I came in the house to eat lunch and I suddenly had the biggest flash, the perfect a-ha moment… I suddenly understood all of it -I felt it in my body rather than it being like words in my mind- Frisson wanted to teach me that he needed to be free of ropes and halters to explore scary stuff, he told me that he was just as scared as he was excited about going out of his known environment and that he would have preferred to be free to do so and he had clearly shown me that I could trust him to listen to me.

    I started to cry from the hugeness of emotions I felt at that moment, I felt so much love for him and for me for choosing to listen to my gut feeling. I went right back to the paddock, told him what I had understood (now I guess I didn’t need to tell him anything, he already knew), went to get the halter and he let me put the halter on him straight away, no question. The following day, Laurie came back to trim and he refused again to wear his halter, I had told her about my experience the previous day and asked her to trim him unhaltered, that I knew in all my cells that it would be ok. I have to explain that Frisson doesn’t like being trimmed, he fusses sometimes and Laurie is probably a 100 pounds wet, so you can imagine how she hesitated. But she did give us the benefit of a doubt and trimmed him free; he was his best self and let her do her job better than he had ever before.

    What I got from this whole experience is epic. The way I see all this, and life, is that each we have filters in front of our consciousness. Those filters appear in childhood and beginning of adulthood, they are created by society, expectations, learned behavior etc. and make vision blurry and distorted. The path to eliminating those filters has to go through a gradual series of events and choices. I don’t think I would have understood all that I understand now if I had not gone through this whole process, how could you measure the goodness of good if you never had a taste of bad?

    I now recognize the importance of “steps” in learning about “training” or mostly evolving around horses… What this course is indented to show you, you probably already know and your personal experience has led you even further already, so why question it?

    Personally, Carolyn’s method has given me a lot, it was the “instruction manual” I needed in order to dare dance my own dance with my horses (literally and spiritually), this approach gave me the abc and I spelled a few letters after that on my own. I can now say my relationship with my horses is more than I could have ever dreamed of and it’s only the begining.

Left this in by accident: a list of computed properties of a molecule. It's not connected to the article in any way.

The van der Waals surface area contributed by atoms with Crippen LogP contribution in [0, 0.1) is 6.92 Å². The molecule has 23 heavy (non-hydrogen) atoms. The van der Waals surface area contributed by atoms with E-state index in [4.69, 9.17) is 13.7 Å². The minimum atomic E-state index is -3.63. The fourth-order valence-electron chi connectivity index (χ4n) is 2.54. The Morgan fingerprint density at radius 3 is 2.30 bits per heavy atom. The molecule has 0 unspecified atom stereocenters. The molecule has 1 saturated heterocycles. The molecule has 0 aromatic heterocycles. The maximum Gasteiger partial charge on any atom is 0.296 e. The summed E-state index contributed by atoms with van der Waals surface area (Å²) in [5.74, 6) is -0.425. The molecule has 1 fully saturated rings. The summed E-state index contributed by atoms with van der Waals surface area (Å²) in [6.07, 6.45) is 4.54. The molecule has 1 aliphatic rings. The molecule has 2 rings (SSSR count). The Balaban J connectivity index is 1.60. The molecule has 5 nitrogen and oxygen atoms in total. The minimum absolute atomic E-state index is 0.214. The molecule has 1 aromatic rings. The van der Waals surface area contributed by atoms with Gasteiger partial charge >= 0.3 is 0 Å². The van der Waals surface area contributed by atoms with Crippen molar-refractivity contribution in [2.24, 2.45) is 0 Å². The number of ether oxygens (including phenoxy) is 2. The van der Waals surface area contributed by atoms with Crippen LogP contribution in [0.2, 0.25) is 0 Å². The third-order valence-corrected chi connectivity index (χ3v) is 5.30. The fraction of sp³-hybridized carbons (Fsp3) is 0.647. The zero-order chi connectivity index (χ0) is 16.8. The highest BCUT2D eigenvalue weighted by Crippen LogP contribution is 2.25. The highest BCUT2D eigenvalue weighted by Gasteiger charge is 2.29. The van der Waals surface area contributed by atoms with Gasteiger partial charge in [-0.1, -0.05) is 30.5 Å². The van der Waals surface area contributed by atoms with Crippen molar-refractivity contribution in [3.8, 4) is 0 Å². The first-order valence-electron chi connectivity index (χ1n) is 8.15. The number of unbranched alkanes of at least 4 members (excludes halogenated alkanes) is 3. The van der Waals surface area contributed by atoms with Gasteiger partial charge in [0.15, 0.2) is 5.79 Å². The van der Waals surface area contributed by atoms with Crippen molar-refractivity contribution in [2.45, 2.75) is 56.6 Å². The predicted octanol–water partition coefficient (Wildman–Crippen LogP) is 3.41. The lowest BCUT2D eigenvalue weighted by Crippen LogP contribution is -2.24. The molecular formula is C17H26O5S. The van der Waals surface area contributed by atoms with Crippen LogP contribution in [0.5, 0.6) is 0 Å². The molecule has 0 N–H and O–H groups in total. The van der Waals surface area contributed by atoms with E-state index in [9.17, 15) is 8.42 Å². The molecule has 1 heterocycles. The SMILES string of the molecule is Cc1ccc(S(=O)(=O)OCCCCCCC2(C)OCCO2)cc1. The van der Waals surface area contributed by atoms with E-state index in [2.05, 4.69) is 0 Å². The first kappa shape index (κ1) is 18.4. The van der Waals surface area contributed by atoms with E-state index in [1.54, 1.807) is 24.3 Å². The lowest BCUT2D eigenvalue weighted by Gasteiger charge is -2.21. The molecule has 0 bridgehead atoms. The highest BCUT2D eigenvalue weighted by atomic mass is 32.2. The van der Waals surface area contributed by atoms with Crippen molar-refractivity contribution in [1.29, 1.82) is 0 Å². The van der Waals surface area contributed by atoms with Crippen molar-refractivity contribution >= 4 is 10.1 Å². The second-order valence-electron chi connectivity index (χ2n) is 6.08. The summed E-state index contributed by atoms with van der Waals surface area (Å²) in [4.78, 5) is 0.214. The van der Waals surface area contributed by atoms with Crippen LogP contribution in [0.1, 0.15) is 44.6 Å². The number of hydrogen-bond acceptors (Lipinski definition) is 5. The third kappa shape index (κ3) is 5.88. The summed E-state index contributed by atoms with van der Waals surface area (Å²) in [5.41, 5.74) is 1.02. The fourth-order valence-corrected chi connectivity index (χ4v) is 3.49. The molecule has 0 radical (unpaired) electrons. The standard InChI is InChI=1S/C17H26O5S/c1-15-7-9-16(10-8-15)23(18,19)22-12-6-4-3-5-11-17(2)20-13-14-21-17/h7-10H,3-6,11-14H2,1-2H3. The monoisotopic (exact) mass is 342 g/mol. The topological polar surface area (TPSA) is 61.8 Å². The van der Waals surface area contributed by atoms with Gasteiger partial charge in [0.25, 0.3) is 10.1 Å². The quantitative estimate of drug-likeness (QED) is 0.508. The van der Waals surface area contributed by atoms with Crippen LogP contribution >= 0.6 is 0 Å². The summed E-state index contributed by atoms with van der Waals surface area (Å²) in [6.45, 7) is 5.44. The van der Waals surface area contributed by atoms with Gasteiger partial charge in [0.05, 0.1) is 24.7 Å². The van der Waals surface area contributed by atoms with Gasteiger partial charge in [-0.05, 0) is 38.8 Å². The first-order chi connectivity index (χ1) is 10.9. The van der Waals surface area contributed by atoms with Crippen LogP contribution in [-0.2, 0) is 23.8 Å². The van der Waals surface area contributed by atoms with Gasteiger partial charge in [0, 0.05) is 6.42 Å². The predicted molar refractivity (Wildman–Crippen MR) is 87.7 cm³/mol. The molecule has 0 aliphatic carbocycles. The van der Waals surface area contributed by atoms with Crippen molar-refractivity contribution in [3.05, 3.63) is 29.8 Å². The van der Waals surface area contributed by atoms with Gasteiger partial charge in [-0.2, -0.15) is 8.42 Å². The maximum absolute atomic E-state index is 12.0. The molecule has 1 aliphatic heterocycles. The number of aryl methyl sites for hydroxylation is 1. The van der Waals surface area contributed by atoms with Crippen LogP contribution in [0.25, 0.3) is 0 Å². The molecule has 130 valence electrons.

• February 6, 2017 at 9:31 am

    I just wanted to add a few more words on a more specific level, responding to points and questions you have made in your article…

    Carolyn Resnick is a trainer who I think has, like you so eloquently mentioned, changed the perception of a huge amount of people about horse training. She managed to demonstrate, in a very accessible manner, that we could go beyond “dominance”  in our approach to horse training (meaning traditional ways of doing things which to me includes all kind of “natural” horse training as well… so please bare with me). She also did it in a way that could rally almost any horse owner/trainer because she’s not too “out there” with energy talk etc. (many people have a strong reaction when energy is mentioned, I’m sure you get my drift).

    In fact, I don’t know Carolyn personally, so I can’t say anything about her views on energy but her first exercise (sitting doing nothing) is a darn good one in my opinion (especially if one has no clue of meditation, Ki and all that) because anyone who would do that seriously, following the directives precisely ie. without interaction (so no touching, no talking, even no looking) will eventually develop more feel. Hopefully, it was indicated to do this for long enough and for many days BEFORE considering the next step in her training sequence.

    On the other hand, I had the exact same reaction as Jini and you had when viewing the video, which is to question her self awareness: she does not, indeed look well grounded in the video and the horse’s reaction is reflecting that. But to give her the benefit of the doubt, she wasn’t alone, there was an agenda and someone else was there (the horse’s owner I think). These are all factors that could lead to what we saw, I would have expected her to mention this though.

    THE REED… There’s so many posts, discussions and arguments on the internet over this: to use or not to use a whip, reed or whatever else to “extend the body” “give direction” etc. I find it boring now days, because… Who cares?(sorry guys) Horses sure don’t care! It’s not so much about the stick (ok, maybe a little), it’s about the energy the human emits -with or without- and since so many horse people are secretly scared of horses (I don’t have any statistics on that but this is what I’ve realized) their energy and focus can’t be relaxed and grounded if they can’t “protect” themselves when close to a “free” (not harnested) horse. The use of a reed is Carolyn’s way to resolve this problem without condemning the use of whips (and many horses have known whips in different settings so it carries a heavy load of fear and distrust). On top of that, this exercise requires one to sit, which is not so easy the first times because any horse will come and sniff you out, wondering what you’re doing and wanting to eat the chair. It takes a lot of ki to push back a curious horse when you’re sitting down.